After 1857 vessel building ceased until 1861. In 1862, Goble built the schooner Thomas S. Mott for the gentleman whose name she bore. Mr. Mott paid for building more vessels in Oswego than any other resident of the city. In the sixties the most prominent vessel owners were Thomas S. Mott, George Finney & Daniel Lyons, Morgan M. Wheeler and Michael J. Cummings. All vessels built for Lake Ontario trade were made to conform to the capacity of the locks in the Welland Canal.
Vessels built previous to 1870, with a carrying capacity, of from thirty-five to forty thousand bushels, were not greater earners, pro rate, than the canal vessels. One reason was that shippers were not rich enough to buy large cargoes When the immense amount of money spent during the Rebellion had been concentrated into a few hands and the channels between Buffalo and Chicago had been deepened to sixteen feet, while a twelve-foot vessel could get to but one dock in Oswego, the crisis came and with a free Erie Canal, Oswego's importance as a lake terminal ceased.
In the old days Buffalo and Oswego were rivals for the business of the West. Buffalo won because the United States would not build a canal around Niagara Falls. It was Buffalo, also, that advocated the abolishing of tolls on the state canals. This was a blow to the forwarding and commission business of Oswego, as all grain using the Welland Canal was required to pay a duty of six dollars per thousand bushels. When state canal tolls existed the tolls from Buffalo to Syracuse equaled the tolls through the Canadian canal, and as the Oswego route was the shortest, it was the cheapest and best.
Captain Molther alluded to Oswego's liberality in bonding $1,100,000 for railroads and says the bonding proved a curse, rather than a blessing. The city has paid more than $2,000,000 in taxes for interest on those bonds. One reason why Oswego has not grown in proportion to other cities may be found in the confidence which holders of real estate forty years ago had in Oswego as the location for a manufacturing and commercial city. Waterpower sites were considered more valuable than gold mines. Flouring mills were the principal manufacturing industries in oswego.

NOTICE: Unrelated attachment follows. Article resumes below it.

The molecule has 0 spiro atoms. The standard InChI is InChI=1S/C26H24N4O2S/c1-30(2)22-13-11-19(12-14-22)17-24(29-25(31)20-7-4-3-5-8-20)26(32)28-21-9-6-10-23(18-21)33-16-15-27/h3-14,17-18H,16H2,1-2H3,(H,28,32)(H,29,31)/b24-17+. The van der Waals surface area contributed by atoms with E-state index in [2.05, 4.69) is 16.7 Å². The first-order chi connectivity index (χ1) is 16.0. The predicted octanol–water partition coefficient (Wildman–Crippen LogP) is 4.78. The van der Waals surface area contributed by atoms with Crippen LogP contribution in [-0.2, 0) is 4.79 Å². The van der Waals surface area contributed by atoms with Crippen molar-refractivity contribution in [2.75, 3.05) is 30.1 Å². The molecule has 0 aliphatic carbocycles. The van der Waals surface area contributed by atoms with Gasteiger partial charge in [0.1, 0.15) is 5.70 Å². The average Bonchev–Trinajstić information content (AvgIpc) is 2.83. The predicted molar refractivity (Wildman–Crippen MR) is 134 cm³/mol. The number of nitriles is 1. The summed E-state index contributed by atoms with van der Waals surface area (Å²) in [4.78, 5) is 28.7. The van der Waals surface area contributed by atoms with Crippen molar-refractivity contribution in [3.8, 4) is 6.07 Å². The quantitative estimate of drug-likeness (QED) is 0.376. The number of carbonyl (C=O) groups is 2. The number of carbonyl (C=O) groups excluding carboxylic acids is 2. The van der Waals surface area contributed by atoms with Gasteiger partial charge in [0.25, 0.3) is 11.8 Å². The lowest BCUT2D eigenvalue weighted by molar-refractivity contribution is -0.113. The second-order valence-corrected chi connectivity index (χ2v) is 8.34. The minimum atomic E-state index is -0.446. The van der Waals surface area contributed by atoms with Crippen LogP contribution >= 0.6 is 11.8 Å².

Big, pretentious buildings that gave employment to but a few. The Kingsfords were the only manufacturers in Oswego that employed men. Thousands turned to the lakes in those days for employment and found it, and the "Shipmasters' Ball" was one of the features after the close of the season of navigation. There are but few of the descendants of the men who were prominent in business thirty years ago, prominently connected with business today in Oswego. Among the exceptions are Kingsford, Sloan, Mott, Ames and Oliphant.
Returning to the question of shipping, Captain Molther says that between 1861 and 1874 Goble sometimes had two or three vessels on the stocks at one time. Investments in vessel property brought large and quick returns. One of Mr. Mott's vessels, launched in August, 1872, cost $25,000. When she was laid up at the end of the season of 1873 she had $17,500 to her credit. The banner year was 1872.
In 1873 there were 684 vessels enrolled in the Oswego Custom House. In 1896 there were twenty-seven. The largest vessel ever built in Oswego was less than 400 tons measurement and would carry about 700 tons. The average trip to Chicago consumed from thirty to thirty-five days. From six to seven round trips were made in a season. Steamers now make sixteen or seventeen round trips in a season. Captain Molther closed with a comparison of the business of the Suez and Soo canals.